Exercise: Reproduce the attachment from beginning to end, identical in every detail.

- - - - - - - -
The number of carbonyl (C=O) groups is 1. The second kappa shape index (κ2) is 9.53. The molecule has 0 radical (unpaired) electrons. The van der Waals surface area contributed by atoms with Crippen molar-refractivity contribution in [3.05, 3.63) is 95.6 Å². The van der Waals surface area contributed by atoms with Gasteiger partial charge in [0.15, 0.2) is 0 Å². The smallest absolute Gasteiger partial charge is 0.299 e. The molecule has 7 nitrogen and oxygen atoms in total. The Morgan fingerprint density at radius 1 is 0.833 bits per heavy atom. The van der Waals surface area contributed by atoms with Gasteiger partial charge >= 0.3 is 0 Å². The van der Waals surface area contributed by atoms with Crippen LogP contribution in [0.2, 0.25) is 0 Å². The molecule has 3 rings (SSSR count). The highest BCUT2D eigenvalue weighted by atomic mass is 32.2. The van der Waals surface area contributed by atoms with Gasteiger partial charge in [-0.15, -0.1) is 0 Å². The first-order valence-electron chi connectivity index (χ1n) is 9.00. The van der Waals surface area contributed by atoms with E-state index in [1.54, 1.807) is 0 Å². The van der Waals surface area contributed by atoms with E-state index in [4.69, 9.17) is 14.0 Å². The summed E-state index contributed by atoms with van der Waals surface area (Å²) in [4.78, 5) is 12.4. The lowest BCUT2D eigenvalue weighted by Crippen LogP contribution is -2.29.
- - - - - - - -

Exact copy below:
The number of carbonyl (C=O) groups is 1. The second kappa shape index (κ2) is 9.53. The molecule has 0 radical (unpaired) electrons. The van der Waals surface area contributed by atoms with Crippen molar-refractivity contribution in [3.05, 3.63) is 95.6 Å². The van der Waals surface area contributed by atoms with Gasteiger partial charge in [0.15, 0.2) is 0 Å². The smallest absolute Gasteiger partial charge is 0.299 e. The molecule has 7 nitrogen and oxygen atoms in total. The Morgan fingerprint density at radius 1 is 0.833 bits per heavy atom. The van der Waals surface area contributed by atoms with Gasteiger partial charge >= 0.3 is 0 Å². The van der Waals surface area contributed by atoms with Crippen LogP contribution in [0.2, 0.25) is 0 Å². The molecule has 3 rings (SSSR count). The highest BCUT2D eigenvalue weighted by atomic mass is 32.2. The van der Waals surface area contributed by atoms with Gasteiger partial charge in [-0.15, -0.1) is 0 Å². The first-order valence-electron chi connectivity index (χ1n) is 9.00. The van der Waals surface area contributed by atoms with E-state index in [1.54, 1.807) is 0 Å². The van der Waals surface area contributed by atoms with E-state index in [4.69, 9.17) is 14.0 Å². The summed E-state index contributed by atoms with van der Waals surface area (Å²) in [4.78, 5) is 12.4. The lowest BCUT2D eigenvalue weighted by Crippen LogP contribution is -2.29.